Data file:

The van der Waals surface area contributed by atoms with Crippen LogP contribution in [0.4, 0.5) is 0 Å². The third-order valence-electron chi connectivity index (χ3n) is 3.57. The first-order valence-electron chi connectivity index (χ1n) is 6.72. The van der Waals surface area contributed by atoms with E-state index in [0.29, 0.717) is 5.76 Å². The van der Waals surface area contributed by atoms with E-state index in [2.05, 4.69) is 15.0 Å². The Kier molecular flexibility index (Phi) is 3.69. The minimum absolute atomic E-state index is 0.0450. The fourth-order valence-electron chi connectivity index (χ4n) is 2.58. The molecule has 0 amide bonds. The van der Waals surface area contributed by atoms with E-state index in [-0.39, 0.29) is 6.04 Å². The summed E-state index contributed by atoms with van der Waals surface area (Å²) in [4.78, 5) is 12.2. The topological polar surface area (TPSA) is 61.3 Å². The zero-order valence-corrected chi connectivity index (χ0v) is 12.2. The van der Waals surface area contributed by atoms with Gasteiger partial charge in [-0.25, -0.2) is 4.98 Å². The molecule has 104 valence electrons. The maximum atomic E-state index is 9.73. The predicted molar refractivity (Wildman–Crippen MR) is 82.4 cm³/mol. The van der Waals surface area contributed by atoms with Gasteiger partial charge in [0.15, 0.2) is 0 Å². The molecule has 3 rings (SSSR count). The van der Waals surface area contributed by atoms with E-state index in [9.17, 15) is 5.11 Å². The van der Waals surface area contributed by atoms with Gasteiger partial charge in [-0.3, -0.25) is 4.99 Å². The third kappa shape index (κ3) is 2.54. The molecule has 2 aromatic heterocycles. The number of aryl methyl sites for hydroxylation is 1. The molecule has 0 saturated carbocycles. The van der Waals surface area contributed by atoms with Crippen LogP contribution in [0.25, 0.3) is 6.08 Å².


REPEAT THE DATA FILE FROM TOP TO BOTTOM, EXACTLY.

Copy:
The van der Waals surface area contributed by atoms with Crippen LogP contribution in [0.4, 0.5) is 0 Å². The third-order valence-electron chi connectivity index (χ3n) is 3.57. The first-order valence-electron chi connectivity index (χ1n) is 6.72. The van der Waals surface area contributed by atoms with E-state index in [0.29, 0.717) is 5.76 Å². The van der Waals surface area contributed by atoms with E-state index in [2.05, 4.69) is 15.0 Å². The Kier molecular flexibility index (Phi) is 3.69. The minimum absolute atomic E-state index is 0.0450. The fourth-order valence-electron chi connectivity index (χ4n) is 2.58. The molecule has 0 amide bonds. The van der Waals surface area contributed by atoms with E-state index in [-0.39, 0.29) is 6.04 Å². The summed E-state index contributed by atoms with van der Waals surface area (Å²) in [4.78, 5) is 12.2. The topological polar surface area (TPSA) is 61.3 Å². The zero-order valence-corrected chi connectivity index (χ0v) is 12.2. The van der Waals surface area contributed by atoms with Gasteiger partial charge in [-0.25, -0.2) is 4.98 Å². The molecule has 104 valence electrons. The maximum atomic E-state index is 9.73. The predicted molar refractivity (Wildman–Crippen MR) is 82.4 cm³/mol. The van der Waals surface area contributed by atoms with Gasteiger partial charge in [0.15, 0.2) is 0 Å². The molecule has 3 rings (SSSR count). The van der Waals surface area contributed by atoms with E-state index in [9.17, 15) is 5.11 Å². The van der Waals surface area contributed by atoms with Gasteiger partial charge in [-0.3, -0.25) is 4.99 Å². The third kappa shape index (κ3) is 2.54. The molecule has 2 aromatic heterocycles. The number of aryl methyl sites for hydroxylation is 1. The molecule has 0 saturated carbocycles. The van der Waals surface area contributed by atoms with Crippen LogP contribution in [0.25, 0.3) is 6.08 Å².